DeKalb County will continue to struggle with declining revenue and paying for services but will be all the stronger once it pushes through, CEO Burrell Ellis said Tuesday in his annual “State of the County” address.
Ellis did not mention his own struggles with trying to keep both his and others’ focus on operations of metro Atlanta’s third-biggest county just weeks after agents from District Attorney Robert James’ office searched his home and office for evidence of political corruption.
Neither he nor his former campaign manager Kevin Ross, whose home and office were also searched, have been charged with a crime. Both deny wrongdoing. And Ellis, speaking Tuesday, said the investigation was not what people wanted to hear about.
“People want to know what the vision is and how we’re moving forward, and how we are moving forward in this (county) is in a very collaborative fashion,” Ellis said after addressing more than 400 community and business leaders who gave him two standing ovations.
“This is not about Burrell Ellis. This is about the state of the county,” he added.
After several years of worsening financial conditions, Ellis said DeKalb is poised to need both service cuts and a small tax property tax increase to make ends meet.
Ellis has called for a 1.69 mill tax hike – about $44.50 more a year in taxes on a home valued at $200,000 – to pay the bills in 2013. County commissioners, who have long battled with Ellis over spending, are now weighing the proposal and its expenses. Among the costs: giving the lowest paid county workers a 3 percent raise, building a new animal services shelter and improving delays in the county’s permitting and licensing departments.
Ellis and five of the seven commissioners who attended the address agreed that they will tackle budget challenges together. Already, the county has found success in partnering outside its borders, such as using $9 million in federal funds to build a renewable energy facility and fueling station at the county-owned Seminole Road Landfill.
The facility captures methane from landfill gasses and processes it to fuel vehicles and make electricity. The county expects to make $1 million a year selling the fuel, known as compressed natural gas, a clear victory for officials when they put aside their differences.
“I don’t want this county to continue with the politics. I want to see a focus on issues, and I think to a degree that is happening,” Earl Walker, a Stone Mountain resident who owns Indigo Signs in Tucker, said before Ellis spoke.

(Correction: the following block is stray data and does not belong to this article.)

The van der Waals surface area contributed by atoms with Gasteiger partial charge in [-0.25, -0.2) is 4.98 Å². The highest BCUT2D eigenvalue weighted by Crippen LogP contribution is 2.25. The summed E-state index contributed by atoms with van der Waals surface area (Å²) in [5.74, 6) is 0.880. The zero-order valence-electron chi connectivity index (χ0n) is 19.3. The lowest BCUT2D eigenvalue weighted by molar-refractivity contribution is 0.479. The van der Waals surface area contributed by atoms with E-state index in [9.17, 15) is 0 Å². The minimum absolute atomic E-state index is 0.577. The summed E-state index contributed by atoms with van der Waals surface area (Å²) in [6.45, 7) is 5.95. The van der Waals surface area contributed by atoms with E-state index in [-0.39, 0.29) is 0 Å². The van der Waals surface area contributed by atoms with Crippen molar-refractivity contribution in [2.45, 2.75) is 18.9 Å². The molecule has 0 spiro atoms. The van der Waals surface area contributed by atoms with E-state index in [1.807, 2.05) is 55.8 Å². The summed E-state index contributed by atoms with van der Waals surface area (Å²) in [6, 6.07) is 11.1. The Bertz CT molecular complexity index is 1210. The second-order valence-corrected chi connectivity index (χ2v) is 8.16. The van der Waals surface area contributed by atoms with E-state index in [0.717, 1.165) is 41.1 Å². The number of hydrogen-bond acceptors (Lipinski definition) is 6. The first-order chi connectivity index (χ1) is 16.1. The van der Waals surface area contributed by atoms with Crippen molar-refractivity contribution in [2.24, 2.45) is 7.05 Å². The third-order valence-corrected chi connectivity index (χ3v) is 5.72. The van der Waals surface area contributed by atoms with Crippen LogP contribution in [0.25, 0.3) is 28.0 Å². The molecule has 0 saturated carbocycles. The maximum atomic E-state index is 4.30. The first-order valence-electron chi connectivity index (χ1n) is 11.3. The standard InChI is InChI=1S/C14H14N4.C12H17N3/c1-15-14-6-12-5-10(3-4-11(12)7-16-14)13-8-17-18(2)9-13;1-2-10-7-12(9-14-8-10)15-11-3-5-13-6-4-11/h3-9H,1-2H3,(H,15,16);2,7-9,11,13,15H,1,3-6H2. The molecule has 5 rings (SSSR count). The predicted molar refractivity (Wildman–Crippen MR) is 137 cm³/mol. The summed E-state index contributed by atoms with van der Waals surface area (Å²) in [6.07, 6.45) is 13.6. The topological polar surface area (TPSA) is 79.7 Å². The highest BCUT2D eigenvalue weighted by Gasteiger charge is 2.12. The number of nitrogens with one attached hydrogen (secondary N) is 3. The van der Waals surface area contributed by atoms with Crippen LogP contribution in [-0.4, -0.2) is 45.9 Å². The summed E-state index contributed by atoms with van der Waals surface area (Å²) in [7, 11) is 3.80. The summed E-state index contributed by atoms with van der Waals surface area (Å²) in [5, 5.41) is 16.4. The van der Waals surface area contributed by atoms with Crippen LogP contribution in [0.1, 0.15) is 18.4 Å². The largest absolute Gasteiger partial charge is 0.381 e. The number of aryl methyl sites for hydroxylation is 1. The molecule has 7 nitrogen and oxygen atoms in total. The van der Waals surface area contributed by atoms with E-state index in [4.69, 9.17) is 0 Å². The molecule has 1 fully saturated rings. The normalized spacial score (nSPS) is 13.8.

Afterward, Walker and other business leaders who had wanted to hear Ellis address the DA’s probe said they were satisfied with his renewed call for unity over all challenges.
Still, they said they remained concerned with the DA’s probe. Ellis, though, said after his speech that he was “not aware of any scandals in the county” that could distract him.
He would not address the district attorney’s investigation. Ellis also would not comment on three new search warrants filed Friday, seeking wiretaps on two cellular phones identified only by serial number and a log record of all calls in and out to a phone number at a Decatur business.
The warrants on the cell phones, which resulted in two discs of material that has since been sealed, are connected to the special grand jury investigating allegations of corruption in the county, according to Channel 2 Action News.
Investigators did not execute the authorized warrant on the call log on the phone number, which belongs to R.L. Brown & Associates architects in Decatur. The owner, who campaign records show gave $2,000 to Ellis’ re-election campaign in 2011, has a conference room phone that Ellis has used when making campaign-related calls, including soliciting donations, Ellis aides and Robert Brown confirmed.
The special grand jury has yet to file a final report on its findings from that evidence and its year-long investigation. The DA can use that report to ask regular grand juries to weigh possible criminal charges.
Business leaders, like others in the county, have been speculating about the investigation. But after Ellis’ speech, some said they were satisfied the county is in good hands.
“At the end of the day, it’s all about moving forward, no matter if it’s a small business, a larger corporation or a county,” said Monica Maldonado, the president of Interprint Communications marketing firm in south DeKalb. “I think everyone wants to see DeKalb succeed.”
Support real journalism. Support local journalism. Subscribe to The Atlanta Journal-Constitution today. See offers.
Your subscription to the Atlanta Journal-Constitution funds in-depth reporting and investigations that keep you informed. Thank you for supporting real journalism.